NAIM’s cancellation remains under the spotlight as the group in charge of the airport’s construction reimbursed former investors. In an event hosted in Mexico City, IATA warned that the project that will replace NAIM may cause complications in airlines’ operations and called for the government to work together with these airlines. The Minister of Communications and Transport, in turn, vowed to address these issues.
In international news, Embraer’s shareholders held a vote on Boeing’s acquisition and engine powerhouse Rolls-Royce stepped back from the race to supply Boeing’s new airplane.
Now fasten your seatbelt and head into last week’s highlights.
Mexican Aviation and Airport Infrastructure
Grupo Aeroportuario de la Ciudad de México (GACM) repaid investors MX$34 billion (US$1.76 billion) for the cancellation of NAIM.
On Thursday, Mexico City hosted the Aviation Summit México, an event jointly organized by IATA, CANAERO, ACI-LAC and ALTA with the goal of identifying and addressing the main opportunities for the aviation industry in the country.
IATA warned Mexico’s federal government that the cancellation of NAIM will make airlines’ operations harder and urged the government to present its airport infrastructure plan.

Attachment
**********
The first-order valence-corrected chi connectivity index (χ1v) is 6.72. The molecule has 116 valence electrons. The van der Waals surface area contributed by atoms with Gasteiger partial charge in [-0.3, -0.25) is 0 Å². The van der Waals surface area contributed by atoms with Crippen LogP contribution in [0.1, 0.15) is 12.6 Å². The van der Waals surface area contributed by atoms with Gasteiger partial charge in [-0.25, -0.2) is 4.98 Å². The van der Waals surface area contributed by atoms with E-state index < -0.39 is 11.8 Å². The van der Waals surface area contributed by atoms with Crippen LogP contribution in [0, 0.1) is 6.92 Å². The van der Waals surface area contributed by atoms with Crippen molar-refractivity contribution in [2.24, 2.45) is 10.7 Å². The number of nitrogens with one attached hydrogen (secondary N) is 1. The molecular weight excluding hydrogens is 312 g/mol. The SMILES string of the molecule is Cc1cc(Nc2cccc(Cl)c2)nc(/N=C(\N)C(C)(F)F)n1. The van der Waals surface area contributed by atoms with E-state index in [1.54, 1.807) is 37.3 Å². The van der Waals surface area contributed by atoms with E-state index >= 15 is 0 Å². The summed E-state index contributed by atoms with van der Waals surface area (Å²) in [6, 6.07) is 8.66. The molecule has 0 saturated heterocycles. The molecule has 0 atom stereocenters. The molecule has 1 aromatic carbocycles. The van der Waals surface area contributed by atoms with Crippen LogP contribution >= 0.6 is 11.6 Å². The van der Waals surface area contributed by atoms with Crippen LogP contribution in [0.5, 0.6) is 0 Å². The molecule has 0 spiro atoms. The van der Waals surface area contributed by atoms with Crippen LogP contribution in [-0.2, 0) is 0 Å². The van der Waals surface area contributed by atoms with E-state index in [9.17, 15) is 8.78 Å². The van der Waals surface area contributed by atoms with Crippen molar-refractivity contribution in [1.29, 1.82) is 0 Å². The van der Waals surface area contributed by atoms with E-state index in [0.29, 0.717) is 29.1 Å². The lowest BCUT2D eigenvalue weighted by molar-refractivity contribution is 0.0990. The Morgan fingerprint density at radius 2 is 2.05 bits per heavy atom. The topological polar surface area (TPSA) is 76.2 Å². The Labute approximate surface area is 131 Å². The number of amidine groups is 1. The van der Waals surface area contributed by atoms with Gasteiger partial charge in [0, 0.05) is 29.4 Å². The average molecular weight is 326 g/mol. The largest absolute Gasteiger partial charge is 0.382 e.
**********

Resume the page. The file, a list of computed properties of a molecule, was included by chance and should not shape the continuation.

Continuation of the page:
Minister of Communications and Transport Javier Jiménez Espriú recognized that airline operations will increase in complexity and vowed to work on these problems alongside airlines.
Alfonso Sarabia stepped down as Director General of Airports and Auxiliary Services (ASA), a government-owned corporation in charge of the operation of 19 airports in Mexico.
Embraer shareholders greenlighted Boeing’s acquisition of the Brazilian OEM’s commercial and defense divisions, which is expected to finalize by the end of the year.
Rolls-Royce stepped back from the race to supply engines for Boeing’s new midsize airplane stating it was “unable to commit to the proposed time table.”